WASHINGTON -- What government shutdown?
That's what one might conclude from Friday's surprisingly upbeat report on U.S. factory activity: The closely followed ISM manufacturing index edged up in October to 56.4 -- the highest reading in 2 1/2 years.
Analysts were expecting the index, based on surveys of 400 purchasing managers, to show a drop from September as the 16-day partial federal shutdown and political brinkmanship over the debt ceiling heightened uncertainty, if not fears, about the economy. But the latest reading from the Institute for Supply Management marked the fifth straight month of increase and the highest since April 2011.
The details of the report were mixed. The figure on new orders, the most forward-looking element of the index, inched up to 60.6, with export orders showing a strong gain over the month. The employment component, however, dropped to 53.2 last month from 55.4 in September. And production also tailed off a bit. All the readings were comfortably above 50, the threshold separating expansion from contraction.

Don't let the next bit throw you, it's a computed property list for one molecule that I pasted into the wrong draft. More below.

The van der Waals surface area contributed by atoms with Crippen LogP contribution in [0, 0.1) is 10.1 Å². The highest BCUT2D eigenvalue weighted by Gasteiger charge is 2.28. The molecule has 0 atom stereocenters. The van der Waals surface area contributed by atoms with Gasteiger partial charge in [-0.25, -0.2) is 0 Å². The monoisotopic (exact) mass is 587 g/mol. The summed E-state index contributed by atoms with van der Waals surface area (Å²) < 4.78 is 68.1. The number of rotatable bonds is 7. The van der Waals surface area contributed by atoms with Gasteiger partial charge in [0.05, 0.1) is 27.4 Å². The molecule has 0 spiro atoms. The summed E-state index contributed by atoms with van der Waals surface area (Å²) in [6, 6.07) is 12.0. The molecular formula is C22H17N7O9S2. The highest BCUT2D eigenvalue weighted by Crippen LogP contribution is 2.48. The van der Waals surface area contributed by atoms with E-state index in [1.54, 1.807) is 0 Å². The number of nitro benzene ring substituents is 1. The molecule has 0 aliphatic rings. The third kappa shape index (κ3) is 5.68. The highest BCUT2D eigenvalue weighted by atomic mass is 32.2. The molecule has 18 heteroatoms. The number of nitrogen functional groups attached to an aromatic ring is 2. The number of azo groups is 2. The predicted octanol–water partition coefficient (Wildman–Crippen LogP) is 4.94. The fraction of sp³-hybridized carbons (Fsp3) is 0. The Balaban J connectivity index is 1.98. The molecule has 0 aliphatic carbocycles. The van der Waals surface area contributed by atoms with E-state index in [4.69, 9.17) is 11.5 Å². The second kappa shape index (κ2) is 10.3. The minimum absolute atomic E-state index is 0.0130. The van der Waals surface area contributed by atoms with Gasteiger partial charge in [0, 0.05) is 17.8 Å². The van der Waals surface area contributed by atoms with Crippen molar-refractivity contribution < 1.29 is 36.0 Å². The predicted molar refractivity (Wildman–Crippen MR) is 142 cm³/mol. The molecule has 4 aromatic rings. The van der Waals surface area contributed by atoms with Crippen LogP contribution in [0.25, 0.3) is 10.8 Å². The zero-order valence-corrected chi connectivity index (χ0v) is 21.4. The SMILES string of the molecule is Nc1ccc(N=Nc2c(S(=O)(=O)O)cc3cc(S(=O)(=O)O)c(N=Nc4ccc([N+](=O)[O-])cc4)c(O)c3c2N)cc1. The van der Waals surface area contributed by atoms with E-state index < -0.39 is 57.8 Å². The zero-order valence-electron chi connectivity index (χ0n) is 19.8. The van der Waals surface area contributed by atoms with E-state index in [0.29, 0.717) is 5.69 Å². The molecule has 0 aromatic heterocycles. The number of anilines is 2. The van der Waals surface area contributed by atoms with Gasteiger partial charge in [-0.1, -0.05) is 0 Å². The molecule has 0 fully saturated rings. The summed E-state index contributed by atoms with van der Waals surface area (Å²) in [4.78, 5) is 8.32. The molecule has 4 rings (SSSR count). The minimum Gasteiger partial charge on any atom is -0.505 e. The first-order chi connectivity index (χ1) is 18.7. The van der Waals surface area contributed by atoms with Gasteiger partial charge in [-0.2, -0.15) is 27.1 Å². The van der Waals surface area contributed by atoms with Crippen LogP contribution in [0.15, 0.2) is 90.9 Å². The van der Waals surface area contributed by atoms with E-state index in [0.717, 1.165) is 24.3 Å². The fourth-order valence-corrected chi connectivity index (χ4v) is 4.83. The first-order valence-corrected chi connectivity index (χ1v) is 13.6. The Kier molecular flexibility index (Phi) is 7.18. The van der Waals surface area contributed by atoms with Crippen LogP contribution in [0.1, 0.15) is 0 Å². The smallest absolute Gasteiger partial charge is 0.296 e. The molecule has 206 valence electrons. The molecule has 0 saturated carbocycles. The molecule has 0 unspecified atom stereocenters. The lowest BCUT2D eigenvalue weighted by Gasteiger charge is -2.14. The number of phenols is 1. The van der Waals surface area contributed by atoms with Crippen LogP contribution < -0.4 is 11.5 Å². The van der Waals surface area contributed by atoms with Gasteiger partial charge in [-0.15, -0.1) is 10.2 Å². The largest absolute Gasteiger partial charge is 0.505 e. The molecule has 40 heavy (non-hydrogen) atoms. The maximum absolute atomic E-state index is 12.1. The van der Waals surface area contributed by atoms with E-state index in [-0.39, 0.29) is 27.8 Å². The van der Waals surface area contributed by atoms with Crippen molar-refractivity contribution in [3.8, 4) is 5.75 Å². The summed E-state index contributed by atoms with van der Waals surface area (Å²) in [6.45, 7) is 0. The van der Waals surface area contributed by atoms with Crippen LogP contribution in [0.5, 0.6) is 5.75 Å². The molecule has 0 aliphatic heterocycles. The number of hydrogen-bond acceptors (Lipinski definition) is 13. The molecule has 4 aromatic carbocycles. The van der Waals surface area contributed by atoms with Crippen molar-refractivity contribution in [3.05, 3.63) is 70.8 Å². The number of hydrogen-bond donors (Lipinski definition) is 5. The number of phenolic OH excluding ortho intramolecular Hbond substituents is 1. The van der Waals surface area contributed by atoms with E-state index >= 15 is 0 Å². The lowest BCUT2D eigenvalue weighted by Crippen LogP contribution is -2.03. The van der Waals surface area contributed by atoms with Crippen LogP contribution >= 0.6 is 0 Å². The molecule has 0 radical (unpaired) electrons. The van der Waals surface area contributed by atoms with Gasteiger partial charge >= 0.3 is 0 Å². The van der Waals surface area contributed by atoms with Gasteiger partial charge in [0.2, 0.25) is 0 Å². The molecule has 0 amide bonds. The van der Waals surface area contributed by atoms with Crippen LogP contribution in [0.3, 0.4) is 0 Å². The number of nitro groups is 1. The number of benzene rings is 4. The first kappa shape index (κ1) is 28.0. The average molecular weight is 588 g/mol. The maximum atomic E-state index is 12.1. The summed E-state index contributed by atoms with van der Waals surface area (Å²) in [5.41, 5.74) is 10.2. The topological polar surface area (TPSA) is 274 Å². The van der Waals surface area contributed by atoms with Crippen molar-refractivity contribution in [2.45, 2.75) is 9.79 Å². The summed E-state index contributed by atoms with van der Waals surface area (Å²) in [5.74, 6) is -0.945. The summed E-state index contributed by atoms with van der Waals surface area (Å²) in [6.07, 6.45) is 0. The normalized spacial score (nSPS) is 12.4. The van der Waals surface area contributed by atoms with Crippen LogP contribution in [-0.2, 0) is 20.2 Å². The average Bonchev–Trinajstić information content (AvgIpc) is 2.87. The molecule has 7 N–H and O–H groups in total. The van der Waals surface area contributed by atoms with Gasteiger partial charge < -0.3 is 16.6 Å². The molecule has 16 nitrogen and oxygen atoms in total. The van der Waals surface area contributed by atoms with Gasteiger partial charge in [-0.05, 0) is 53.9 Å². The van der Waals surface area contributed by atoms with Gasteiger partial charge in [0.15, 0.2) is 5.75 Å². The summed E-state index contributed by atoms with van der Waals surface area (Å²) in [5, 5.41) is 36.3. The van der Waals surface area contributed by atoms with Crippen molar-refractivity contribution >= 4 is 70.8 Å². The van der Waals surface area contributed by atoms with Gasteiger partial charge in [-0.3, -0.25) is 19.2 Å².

All in all, the ISM report was one of the most encouraging pieces of economic news in the wake of the government shutdown. It suggests that economic output in the fourth quarter could be better than the forecasts for anemic performance.
That could mean stronger job growth, which, if it materialized, could spur the
Some analysts viewed the latest ISM data cautiously. The ISM reports have tended to paint a more optimistic picture of U.S. manufacturing than the Fed's monthly industrial production data, wrote Cliff Waldman, senior economist for Manufacturers Alliance for Productivity and Innovation.
With the Euro zone starting a slow recovery and China's economy firming up -- Beijing said Friday that China's manufacturing picked up last month -- the stronger global outlook should provide a boost for American manufacturers, Waldman said. But he doesn't think manufacturers brushed aside the federal shutdown, either.
Other economists were more heartened by Friday's ISM report.
"The outlook for manufacturing looks far more constructive now than it did over the past several months in light of the improving global backdrop," said Michael Dolega, an economist at TD Bank. In a note to clients, he added: "Things would look all the better should Washington manage to keep out of the headlines."